Released from the tyranny of the school bus, by driving to Hornton to collect children at 4.30.
Hornton considers itself rather more posh than Horley, as it has less bungalows, a bistro pub, and a green full of limes and weeping willows. And famous people.
It also has a tennis court, dominated by strident navy-knickered ladies and suave, very tanned men in cream poloshirts. They call ‘love’ to each other with ever deepening inflection.
The tennis court is next to Hornton Pavilion, which is where the children are, practising May Day dances. Last year Jessica came out of the first practice saying she was very disappointed. ‘I’m not even a hand-made, Mummy.’
All of the children are desperate to be the May King or Queen, and be driven up the high street in a taxi.
Hornton is tucked like a tawny jewel in a dowager’s bosom, and I’m always struck by how beautiful it is. Today I’m particularly envious of the aubretia, falling from the golden stone walls in perfect lilac and green ovals. The gardens here are very different from Horley – the topiary glossed-leaf-perfect, the lawns clipped to fuzzy felt.
I park at the end of Bell Lane, too early, as usual, and wander down the very steep lane to the Pavilion. The Sports field has begun its recovery from the football season and looks the cool, dark green of a Rosseau painting. I want to run onto it and turn a few Spring cartwheels, but I don’t, because the school-gate crowd make me nervous and awfully shy. It doesn’t help that I can never match children to parents, and I never know which year groups they all belong to.
I sit on the Pavilion steps in the sunshine, listening to Pop Goes The Weasel and thinking about an article I’m writing about booksellers. I idly run my hands over my bare shins and freeze in horror. Like pig-skin prior to singeing. I should be wearing a smock and reading Germaine Greer. I jump up and eye the knee-long grass to the side. Consider planting myself in it.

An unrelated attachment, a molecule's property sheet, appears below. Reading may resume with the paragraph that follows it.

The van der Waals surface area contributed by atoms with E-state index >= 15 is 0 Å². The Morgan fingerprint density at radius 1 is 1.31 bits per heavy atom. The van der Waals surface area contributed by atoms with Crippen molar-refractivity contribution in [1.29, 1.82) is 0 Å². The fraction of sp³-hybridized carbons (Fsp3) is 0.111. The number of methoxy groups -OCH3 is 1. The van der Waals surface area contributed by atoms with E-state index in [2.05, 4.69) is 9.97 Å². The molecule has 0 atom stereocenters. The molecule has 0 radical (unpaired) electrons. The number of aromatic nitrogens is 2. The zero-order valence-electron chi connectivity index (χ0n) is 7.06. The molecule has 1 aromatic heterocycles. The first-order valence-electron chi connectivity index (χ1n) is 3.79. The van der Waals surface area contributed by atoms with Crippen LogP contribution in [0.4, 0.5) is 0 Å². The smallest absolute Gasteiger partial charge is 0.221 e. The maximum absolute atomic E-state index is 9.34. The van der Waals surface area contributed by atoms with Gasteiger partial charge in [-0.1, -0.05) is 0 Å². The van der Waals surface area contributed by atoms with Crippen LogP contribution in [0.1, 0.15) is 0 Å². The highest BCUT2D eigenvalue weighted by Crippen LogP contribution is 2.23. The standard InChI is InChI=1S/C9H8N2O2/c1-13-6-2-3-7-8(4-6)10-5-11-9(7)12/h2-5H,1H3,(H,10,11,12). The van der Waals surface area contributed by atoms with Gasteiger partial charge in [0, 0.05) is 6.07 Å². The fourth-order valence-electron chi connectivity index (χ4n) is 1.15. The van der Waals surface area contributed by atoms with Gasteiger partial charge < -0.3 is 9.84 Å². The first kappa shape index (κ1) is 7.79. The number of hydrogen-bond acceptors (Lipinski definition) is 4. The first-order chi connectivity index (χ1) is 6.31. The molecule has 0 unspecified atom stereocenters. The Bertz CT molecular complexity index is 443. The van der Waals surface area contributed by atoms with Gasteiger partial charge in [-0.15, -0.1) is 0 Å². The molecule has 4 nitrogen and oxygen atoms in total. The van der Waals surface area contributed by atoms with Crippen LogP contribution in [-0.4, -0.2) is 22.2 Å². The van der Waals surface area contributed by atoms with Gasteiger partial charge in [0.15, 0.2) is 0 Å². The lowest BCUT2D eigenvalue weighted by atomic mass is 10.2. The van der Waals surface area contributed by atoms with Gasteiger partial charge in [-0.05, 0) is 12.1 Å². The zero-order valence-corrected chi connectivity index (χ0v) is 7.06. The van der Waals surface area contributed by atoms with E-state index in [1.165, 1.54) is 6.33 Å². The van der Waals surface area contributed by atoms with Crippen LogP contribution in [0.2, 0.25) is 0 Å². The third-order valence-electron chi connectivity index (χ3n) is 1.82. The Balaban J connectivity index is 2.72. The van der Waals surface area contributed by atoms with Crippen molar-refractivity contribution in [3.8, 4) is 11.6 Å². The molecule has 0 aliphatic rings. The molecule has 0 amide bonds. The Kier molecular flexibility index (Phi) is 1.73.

An athletic grandfather (presumably) comes striding down the hill. ‘Are they here?’ he demands.
‘Yes,’ I say, to his departing back.
Other parents are filtering down now, the sun-frocked mummies gathering in knots of chatter, ignoring their manic pre-schoolers. The daddies stand to one side, leant nostalgic glamour by their open-necked shirts, ties poking from trouser pockets.
My Pan legs are making me self-conscious, and I’m grateful when another mother speaks to me. She is the only one of the whole crowd that I can match with children, year group and name.
I really need to make more of an effort.
‘Oh look,’ says A. ‘Here they come.’
The doors to the Pavilion open, and I step sideways, trying to see through the sudden scrum.
‘Mummy!’ Jessica is in front of me, grinning fit to burst. She hurls herself into my arms. ‘Mummy!’
‘Oh,’ I say. Hand made at last?
Ellie emerges and dumps her rucksack at my feet.
‘Ugh,’ she says. ‘So unfair. Jess is only the bloody May Queen.’
‘Are you?’ I say in delight, lifting her up.
‘Yes,’ she says, in tones of huge satisfaction. ‘I’m going to be going in the taxi.’